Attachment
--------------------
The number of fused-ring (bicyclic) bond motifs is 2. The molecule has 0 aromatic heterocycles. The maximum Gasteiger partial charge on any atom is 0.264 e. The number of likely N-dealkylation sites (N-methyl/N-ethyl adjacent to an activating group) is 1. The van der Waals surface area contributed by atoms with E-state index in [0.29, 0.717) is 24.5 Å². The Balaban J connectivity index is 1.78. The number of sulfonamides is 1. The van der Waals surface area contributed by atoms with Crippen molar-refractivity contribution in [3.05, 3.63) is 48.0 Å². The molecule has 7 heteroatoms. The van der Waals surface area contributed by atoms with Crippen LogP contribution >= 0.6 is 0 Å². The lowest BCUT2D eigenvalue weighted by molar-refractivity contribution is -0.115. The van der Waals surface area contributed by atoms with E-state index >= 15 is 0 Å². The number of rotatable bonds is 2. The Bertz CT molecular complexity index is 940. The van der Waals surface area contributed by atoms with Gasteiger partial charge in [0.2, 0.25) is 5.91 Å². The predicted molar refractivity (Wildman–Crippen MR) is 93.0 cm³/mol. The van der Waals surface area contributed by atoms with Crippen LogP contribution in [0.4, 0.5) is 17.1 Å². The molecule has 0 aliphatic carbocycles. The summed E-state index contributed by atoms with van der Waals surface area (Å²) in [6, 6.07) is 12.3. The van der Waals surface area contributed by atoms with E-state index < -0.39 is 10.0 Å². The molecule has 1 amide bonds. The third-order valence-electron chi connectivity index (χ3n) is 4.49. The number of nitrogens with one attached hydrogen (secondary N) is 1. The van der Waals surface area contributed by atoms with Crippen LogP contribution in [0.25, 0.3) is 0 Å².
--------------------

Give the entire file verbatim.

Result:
The number of fused-ring (bicyclic) bond motifs is 2. The molecule has 0 aromatic heterocycles. The maximum Gasteiger partial charge on any atom is 0.264 e. The number of likely N-dealkylation sites (N-methyl/N-ethyl adjacent to an activating group) is 1. The van der Waals surface area contributed by atoms with E-state index in [0.29, 0.717) is 24.5 Å². The Balaban J connectivity index is 1.78. The number of sulfonamides is 1. The van der Waals surface area contributed by atoms with Crippen molar-refractivity contribution in [3.05, 3.63) is 48.0 Å². The molecule has 7 heteroatoms. The van der Waals surface area contributed by atoms with Crippen LogP contribution >= 0.6 is 0 Å². The lowest BCUT2D eigenvalue weighted by molar-refractivity contribution is -0.115. The van der Waals surface area contributed by atoms with E-state index >= 15 is 0 Å². The number of rotatable bonds is 2. The Bertz CT molecular complexity index is 940. The van der Waals surface area contributed by atoms with Gasteiger partial charge in [0.2, 0.25) is 5.91 Å². The predicted molar refractivity (Wildman–Crippen MR) is 93.0 cm³/mol. The van der Waals surface area contributed by atoms with Crippen LogP contribution in [0.4, 0.5) is 17.1 Å². The molecule has 0 aliphatic carbocycles. The summed E-state index contributed by atoms with van der Waals surface area (Å²) in [6, 6.07) is 12.3. The van der Waals surface area contributed by atoms with E-state index < -0.39 is 10.0 Å². The molecule has 1 amide bonds. The third-order valence-electron chi connectivity index (χ3n) is 4.49. The number of nitrogens with one attached hydrogen (secondary N) is 1. The van der Waals surface area contributed by atoms with Crippen LogP contribution in [0.25, 0.3) is 0 Å².